How the CJEU Decision on Schrems II Affects Amplitude Customers

Idan Levin

Data Protection Officer and Head of Privacy

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3-minute Read,

Posted on July 28, 2020

The goal of Amplitude’s trust programs is not just to meet the requirements established by laws and industry regulations, but to exceed them and meet the expectations set by our customers.

How the CJEU Decision on Schrems II Affects Amplitude Customers Large

On July 16, 2020, the Court of Justice of the European Union (“CJEU”) published its ruling on the Schrems II case. The CJEU concluded that the EU-US Privacy Shield framework is invalid. Prior to the ruling, the EU-US Privacy Shield framework was one of several data transfer mechanisms available to companies to transfer personal data of European Union residents from the European Union to the United States. What this means is that organizations that relied on the EU-US Privacy Shield framework to transfer the personal data of residents of the European Union to servers in the United States will need to establish another transfer mechanism in order to continue this practice.

How Does the Ruling Affect Data You Send to Amplitude?

Data Minimization First

Before we dive-in further, it’s important to note that this decision affects the transfer of personal data. However, many of Amplitude’s customers do not send personal data of their end-users to Amplitude. Amplitude has been building features to support our customers in the elimination of personal data from product intelligence. Personal data is not required in order to obtain product intelligence insights using the Amplitude platform, and therefore eliminating personal data from the application event-data you provide the platform resolves this issue in permanence.

The EU Standard Contractual Clauses Were Always Better

This is not the first time concerns over the EU-US Privacy Shield framework have been brought to light, and we have already been through the invalidation of its predecessor, the EU-US Safe-Harbor framework. Although Amplitude self-certified to the EU-US Privacy Shield framework, Amplitude structured its Data Processing Agreements (DPA) to rely on the EU Standard Contractual Clauses (SCCs) because they are more prescriptive and require a higher level of protection for personal data of EU residents.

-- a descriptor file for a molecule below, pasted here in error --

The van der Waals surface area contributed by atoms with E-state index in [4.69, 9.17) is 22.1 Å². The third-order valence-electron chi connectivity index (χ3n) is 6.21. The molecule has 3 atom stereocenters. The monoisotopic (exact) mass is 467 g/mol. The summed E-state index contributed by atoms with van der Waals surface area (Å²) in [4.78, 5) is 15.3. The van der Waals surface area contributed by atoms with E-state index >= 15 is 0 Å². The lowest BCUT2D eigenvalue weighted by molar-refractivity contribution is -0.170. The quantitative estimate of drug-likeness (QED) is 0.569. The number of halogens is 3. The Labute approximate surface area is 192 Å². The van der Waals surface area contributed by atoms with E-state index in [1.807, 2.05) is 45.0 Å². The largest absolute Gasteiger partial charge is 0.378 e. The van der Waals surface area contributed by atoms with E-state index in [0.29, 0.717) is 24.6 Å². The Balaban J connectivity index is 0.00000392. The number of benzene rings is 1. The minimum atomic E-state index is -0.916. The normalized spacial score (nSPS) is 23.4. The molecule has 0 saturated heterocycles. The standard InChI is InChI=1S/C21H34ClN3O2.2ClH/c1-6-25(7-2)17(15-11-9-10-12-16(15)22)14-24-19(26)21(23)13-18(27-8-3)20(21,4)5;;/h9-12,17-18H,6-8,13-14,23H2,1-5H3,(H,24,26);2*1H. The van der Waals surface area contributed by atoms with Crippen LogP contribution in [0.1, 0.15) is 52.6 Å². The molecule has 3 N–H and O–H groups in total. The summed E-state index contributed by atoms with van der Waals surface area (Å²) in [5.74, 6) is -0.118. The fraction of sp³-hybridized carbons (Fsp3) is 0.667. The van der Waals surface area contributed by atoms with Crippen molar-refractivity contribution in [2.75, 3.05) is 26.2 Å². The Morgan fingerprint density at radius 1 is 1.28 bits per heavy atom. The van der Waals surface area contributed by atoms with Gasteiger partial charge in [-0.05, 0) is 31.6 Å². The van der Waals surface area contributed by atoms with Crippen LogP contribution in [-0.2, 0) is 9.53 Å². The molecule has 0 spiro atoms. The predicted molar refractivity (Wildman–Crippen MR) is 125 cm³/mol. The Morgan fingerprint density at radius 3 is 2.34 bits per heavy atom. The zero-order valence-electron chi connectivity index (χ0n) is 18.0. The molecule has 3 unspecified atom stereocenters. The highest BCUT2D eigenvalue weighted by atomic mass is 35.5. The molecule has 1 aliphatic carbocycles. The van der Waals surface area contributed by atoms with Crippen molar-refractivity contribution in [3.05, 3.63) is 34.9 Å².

While the CJEU invalidated the EU-US Privacy Shield framework as a transfer mechanism, they followed the recommendation of the CJEU’s Advocate General who concluded that the SCCs provide sufficient protection for EU personal data. As a result, the use of the SCCs in Amplitude’s DPAs continue to provide a valid transfer mechanism for personal data being sent by our customers from the EU.

The SCCs Are Fine, but Additional Safeguards Are Needed

While the CJEU upheld the validity of the SCCs, it concluded that if organizations (Data Controllers) rely on them as the transfer mechanism, they need to determine if additional safeguards need to be implemented. The additional measures may be needed in order to ensure an “adequate level of data protection” for the personal data of EU residents with respect to national security laws and surveillance practices of the country where the data is sent, in our case the US.

Such measures are the driver behind Amplitude’s shared responsibility model and implementation of Security and Privacy-by-Design: Amplitude provides the infrastructure and tools to ensure data risk minimization for our customers. By providing a secure platform, regularly adding features to help limit access, and help our customers avoid storing data that may be considered personal data, our customers can ensure that only data that is truly necessary for their product improvement goals is sent to our platform, and avoid sending data that can identify an end-user. Working in partnership with our customers helps ensure that their unique data management needs are met.

For example: By practicing data minimization, customers can ensure that Amplitude’s systems are unable to identify end-users amongst their data and therefore cannot provide information on a particular user to third parties, even under court order. Our customers meanwhile can securely maintain the necessary information to tie their specific user to a profile on Amplitude’s platform.

Moving Forward Together

Amplitude’s customers, the Data Controllers, are ultimately responsible to ensure that the collection and protection of their end users’ data complies with regulations and is kept securely, and Amplitude’s responsibility is to continually step up our efforts and raise the bar to support them. The goal of our trust programs is not just to meet the requirements established by laws and industry regulations, but to exceed them and meet the expectations set by our customers.

Our commitment to protect the privacy of our customers’ end users revolves around three principles:

  • Supporting our customers in practicing data minimization
  • Relying on the EU Standard Contractual Clauses as a valid transfer mechanism when personal data needs to be transferred outside of the EU
  • Maintain security and privacy-by-design programs and continue to expand our customer-facing security controls and features

Additional Information

Here’s some quick links to the overview of our security measures and the tools we provide our customers to help their data minimization practices:

Idan Levin

Idan Levin has extensive experience as a technology and business strategist and has been helping startups incorporate privacy for over a decade. Idan specializes in providing leadership for a pragmatic approach to privacy and has also advised multinationals such as Mulesoft, Barnes and Noble, and TD Ameritrade on matters of privacy and data protection.

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